Schizophrenia

Schizophrenia

Schizophrenia is a mental disorder characterized by a breakdown of thought processes and by poor emotional responsiveness. It most commonly features auditory hallucinations, paranoid or bizarre delusions, or disorganized speech and thinking, and it is accompanied by significant social or occupational dysfunction. The onset of symptoms typically occurs in young adulthood, with a global lifetime prevalence of about 0.3–0.7%. Diagnosis is based on observed behavior and the patient's reported experiences.

Genetics, early environment, neurobiology, and psychological and social processes appear to be important contributory factors; some recreational and prescription drugs appear to cause or worsen symptoms. Current research is focused on the role of neurobiology, although no single isolated organic cause has been found. The many possible combinations of symptoms have triggered debate about whether the diagnosis represents a single disorder or a number of discrete syndromes. Despite the etymology of the term from the Greek roots skhizein and phren, phren- (φρ?ν, φρεν-; "mind"), schizophrenia does not imply a "split personality", or "multiple personality disorder" (which is known these days as dissociative identity disorder)—a condition with which it is often confused in public perception. Rather, the term means a "splitting of mental functions", because of the symptomatic presentation of the illness.

Causes :



A combination of genetic and environmental factors play a role in the development of schizophrenia. People with a family history of schizophrenia who suffer a transient psychosis have a 20–40% chance of being diagnosed one year later.

Genetic

Estimates of heritability vary because of the difficulty in separating the effects of genetics and the environment.The greatest risk for developing schizophrenia is having a first-degree relative with the disease (risk is 6.5%); more than 40% of monozygotic twins of those with schizophrenia are also affected. It is likely that many genes are involved, each of small effect and unknown transmission and expression. Many possible candidates have been proposed, including specific copy number variations, NOTCH4, and histone protein loci. A number of genome-wide associations such as zinc finger protein 804A have also been linked. There appears to be significant overlap in the genetics of schizophrenia and bipolar disorder.
Assuming a hereditary basis, one question from evolutionary psychology is why genes that increase the likelihood of psychosis evolved, assuming the condition would have been maladaptive from an evolutionary point of view. One idea is that genes are involved in the evolution of language and human nature, but to date such ideas remain little more than hypothetical in nature.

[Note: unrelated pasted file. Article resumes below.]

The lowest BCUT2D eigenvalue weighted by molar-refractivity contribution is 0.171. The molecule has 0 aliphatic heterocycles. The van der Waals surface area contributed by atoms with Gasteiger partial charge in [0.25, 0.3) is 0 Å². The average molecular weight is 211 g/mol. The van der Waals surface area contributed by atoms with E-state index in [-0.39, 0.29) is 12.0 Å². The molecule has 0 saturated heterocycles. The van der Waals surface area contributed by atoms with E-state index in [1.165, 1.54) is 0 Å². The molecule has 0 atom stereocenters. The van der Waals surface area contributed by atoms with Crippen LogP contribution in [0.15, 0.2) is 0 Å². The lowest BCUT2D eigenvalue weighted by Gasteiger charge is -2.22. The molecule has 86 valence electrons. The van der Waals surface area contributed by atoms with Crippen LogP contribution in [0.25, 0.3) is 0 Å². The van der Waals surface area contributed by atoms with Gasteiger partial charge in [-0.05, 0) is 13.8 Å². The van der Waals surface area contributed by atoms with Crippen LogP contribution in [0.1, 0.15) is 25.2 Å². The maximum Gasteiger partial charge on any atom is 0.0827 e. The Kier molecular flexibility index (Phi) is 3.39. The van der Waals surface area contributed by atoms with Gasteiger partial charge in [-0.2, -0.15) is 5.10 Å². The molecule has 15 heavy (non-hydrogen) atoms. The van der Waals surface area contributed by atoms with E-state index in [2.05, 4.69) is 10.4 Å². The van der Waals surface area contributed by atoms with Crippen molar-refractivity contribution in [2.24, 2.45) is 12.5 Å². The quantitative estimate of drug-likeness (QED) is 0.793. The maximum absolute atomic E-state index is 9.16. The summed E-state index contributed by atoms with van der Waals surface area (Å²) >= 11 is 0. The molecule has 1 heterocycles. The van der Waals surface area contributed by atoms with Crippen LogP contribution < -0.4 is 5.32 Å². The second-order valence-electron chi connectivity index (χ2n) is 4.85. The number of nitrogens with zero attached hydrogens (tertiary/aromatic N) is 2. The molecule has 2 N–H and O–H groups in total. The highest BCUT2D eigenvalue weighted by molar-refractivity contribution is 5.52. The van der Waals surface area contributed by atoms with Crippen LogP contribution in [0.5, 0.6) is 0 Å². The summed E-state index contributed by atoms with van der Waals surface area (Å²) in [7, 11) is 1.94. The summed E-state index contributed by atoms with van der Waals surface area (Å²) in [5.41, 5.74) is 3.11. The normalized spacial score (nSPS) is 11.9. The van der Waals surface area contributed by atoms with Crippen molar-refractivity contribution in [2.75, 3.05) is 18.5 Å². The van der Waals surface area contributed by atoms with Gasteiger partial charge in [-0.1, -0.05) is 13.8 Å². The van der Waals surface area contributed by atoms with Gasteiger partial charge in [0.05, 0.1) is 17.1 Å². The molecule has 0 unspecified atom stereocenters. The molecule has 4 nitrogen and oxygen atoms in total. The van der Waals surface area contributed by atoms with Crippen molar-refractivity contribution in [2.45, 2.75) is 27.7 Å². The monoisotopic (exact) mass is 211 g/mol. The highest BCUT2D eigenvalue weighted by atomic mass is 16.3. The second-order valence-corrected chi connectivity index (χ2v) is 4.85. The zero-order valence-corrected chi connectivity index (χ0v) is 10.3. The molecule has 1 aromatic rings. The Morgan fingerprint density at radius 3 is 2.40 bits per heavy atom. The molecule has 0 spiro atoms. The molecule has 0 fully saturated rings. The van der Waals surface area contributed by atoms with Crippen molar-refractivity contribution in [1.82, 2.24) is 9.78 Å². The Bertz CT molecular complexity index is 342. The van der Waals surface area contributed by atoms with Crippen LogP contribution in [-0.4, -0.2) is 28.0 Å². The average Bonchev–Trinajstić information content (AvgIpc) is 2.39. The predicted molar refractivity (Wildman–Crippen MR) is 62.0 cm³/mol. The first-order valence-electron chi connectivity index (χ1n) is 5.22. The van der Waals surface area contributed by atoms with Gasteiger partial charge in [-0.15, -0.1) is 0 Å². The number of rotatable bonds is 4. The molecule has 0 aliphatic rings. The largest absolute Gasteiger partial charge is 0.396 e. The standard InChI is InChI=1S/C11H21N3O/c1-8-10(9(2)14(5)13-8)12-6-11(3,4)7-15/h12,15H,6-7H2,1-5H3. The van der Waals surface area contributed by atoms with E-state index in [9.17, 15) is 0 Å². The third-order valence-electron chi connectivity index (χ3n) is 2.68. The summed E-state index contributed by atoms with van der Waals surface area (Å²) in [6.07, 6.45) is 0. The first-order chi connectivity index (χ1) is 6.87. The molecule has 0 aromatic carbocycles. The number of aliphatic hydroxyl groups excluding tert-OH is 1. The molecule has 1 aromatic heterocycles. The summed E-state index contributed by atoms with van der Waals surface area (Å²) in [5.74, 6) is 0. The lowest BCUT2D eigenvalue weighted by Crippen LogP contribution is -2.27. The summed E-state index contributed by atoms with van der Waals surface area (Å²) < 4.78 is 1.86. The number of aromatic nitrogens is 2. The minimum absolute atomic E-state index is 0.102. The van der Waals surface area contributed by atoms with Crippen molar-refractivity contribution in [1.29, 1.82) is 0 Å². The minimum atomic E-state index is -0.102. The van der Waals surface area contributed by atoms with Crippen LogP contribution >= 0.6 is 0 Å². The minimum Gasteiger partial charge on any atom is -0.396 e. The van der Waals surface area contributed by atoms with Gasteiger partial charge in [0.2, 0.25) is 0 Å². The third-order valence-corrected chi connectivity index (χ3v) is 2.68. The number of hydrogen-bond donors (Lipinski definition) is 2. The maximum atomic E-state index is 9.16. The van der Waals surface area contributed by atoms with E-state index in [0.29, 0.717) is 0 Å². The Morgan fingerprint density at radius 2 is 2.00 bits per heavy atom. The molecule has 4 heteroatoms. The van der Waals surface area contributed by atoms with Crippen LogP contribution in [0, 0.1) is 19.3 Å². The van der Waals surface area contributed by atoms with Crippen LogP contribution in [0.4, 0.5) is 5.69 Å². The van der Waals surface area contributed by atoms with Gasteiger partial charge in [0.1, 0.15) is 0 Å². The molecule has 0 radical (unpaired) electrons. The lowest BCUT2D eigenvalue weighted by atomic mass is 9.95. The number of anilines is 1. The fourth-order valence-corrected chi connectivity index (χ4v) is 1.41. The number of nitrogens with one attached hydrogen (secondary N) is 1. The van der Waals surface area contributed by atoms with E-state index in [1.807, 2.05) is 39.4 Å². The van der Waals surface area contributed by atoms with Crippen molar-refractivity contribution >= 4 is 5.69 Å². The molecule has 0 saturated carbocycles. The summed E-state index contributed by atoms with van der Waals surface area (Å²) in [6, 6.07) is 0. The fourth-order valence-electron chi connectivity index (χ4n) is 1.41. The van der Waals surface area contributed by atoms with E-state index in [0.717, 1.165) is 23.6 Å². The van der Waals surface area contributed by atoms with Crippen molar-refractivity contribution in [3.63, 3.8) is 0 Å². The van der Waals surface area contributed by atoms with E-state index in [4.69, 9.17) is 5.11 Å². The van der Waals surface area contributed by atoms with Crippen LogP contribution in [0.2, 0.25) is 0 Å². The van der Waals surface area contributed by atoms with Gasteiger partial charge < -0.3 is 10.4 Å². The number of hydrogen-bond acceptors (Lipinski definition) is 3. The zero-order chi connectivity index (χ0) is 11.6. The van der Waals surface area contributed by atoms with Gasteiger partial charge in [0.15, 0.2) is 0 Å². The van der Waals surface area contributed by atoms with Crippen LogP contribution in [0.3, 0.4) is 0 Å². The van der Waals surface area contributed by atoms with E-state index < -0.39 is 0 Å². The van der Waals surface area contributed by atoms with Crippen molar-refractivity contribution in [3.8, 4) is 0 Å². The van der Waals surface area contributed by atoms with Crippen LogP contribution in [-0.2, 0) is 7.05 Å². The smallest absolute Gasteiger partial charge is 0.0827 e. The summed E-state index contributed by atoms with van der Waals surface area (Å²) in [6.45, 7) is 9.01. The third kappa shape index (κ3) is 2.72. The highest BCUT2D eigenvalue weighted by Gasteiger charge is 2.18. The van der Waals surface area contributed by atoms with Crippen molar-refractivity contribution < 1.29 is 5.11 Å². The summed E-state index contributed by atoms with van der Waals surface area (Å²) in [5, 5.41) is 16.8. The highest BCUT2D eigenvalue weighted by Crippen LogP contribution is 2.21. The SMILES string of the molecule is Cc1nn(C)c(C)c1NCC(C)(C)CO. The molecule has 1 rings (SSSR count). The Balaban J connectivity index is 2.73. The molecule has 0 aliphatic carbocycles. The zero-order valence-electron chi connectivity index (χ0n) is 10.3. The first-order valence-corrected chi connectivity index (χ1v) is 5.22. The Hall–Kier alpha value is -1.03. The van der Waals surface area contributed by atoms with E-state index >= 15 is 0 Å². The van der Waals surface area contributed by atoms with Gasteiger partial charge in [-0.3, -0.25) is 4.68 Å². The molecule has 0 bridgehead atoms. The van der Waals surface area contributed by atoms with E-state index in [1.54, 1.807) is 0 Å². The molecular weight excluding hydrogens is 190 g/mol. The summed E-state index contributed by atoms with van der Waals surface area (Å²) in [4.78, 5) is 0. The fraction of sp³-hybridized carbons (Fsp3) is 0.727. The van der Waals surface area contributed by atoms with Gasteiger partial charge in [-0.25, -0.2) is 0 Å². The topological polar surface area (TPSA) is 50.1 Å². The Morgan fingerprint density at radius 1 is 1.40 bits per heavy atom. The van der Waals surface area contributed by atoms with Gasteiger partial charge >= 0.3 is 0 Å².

Environment

Environmental factors associated with the development of schizophrenia include the living environment, drug use and prenatal stressors. Parenting style seems to have no major effect, although people with supportive parents do better than those with critical or hostile parents.Living in an urban environment during childhood or as an adult has consistently been found to increase the risk of schizophrenia by a factor of two,even after taking into account drug use, ethnic group, and size of social group. Other factors that play an important role include social isolation and immigration related to social adversity, racial discrimination, family dysfunction, unemployment, and poor housing conditions.

Substance misuse

A number of drugs have been associated with the development of schizophrenia, including cannabis, cocaine, and amphetamines. About half of those with schizophrenia use drugs and/or alcohol excessively.The role of cannabis could be causal, but other drugs may be used only as coping mechanisms to deal with depression, anxiety, boredom, and loneliness.

Cannabis is associated with a dose-dependent increase in the risk of developing a psychotic disorder with frequent use being correlated with twice the risk of psychosis and schizophrenia. While cannabis use is accepted as a contributory cause of schizophrenia by many, it remains controversial. Amphetamine, cocaine, and to a lesser extent alcohol, can result in psychosis that presents very similarly to schizophrenia.Although not generally believed to be a cause of the illness, people with schizophrenia use nicotine at much greater rates than the general population.

Developmental factors

Factors such as hypoxia and infection, or stress and malnutrition in the mother during fetal development, may result in a slight increase in the risk of schizophrenia later in life. People diagnosed with schizophrenia are more likely to have been born in winter or spring (at least in the northern hemisphere), which may be a result of increased rates of viral exposures in utero. This difference is about 5 to 8%.

This overall category includes the common varieties of schizophrenia, together with some less common  varieties and closely related disorders.

F20.0 - F20.3
General criteria for Paranoid, Hebephrenic, Catatonic and Undifferentiated type of Schizophrenia:
G1. Either at least one of the syndromes, symptoms and signs listed below under (1), or at least two of the  symptoms and signs listed under (2), should be present for most of the time during an episode of psychotic  illness lasting for at least one month (or at some time during most of the days).

 

(1) At least one of the following:
a)   Thought echo, thought insertion or withdrawal, or thought broadcasting.
b)   Delusions of control, influence or passivity, clearly referred to body or limb movements or specific thoughts,actions, or sensations; delusional perception.
c)   Hallucinatory voices giving a running commentary on the patient's behaviour, or discussing him between  themselves, or other types of hallucinatory voices coming from some part of the body.
d)   Persistent delusions of other kinds that are culturally inappropriate and completely impossible (e.g. being  able to control the weather, or being in communication with aliens from another world).

(2) or at least two of the following:
e) Persistent hallucinations in any modality, when occurring every day for at least one month, when
accompanied by delusions (which may be fleeting or half-formed) without clear affective content, or when  accompanied by persistent over-valued ideas.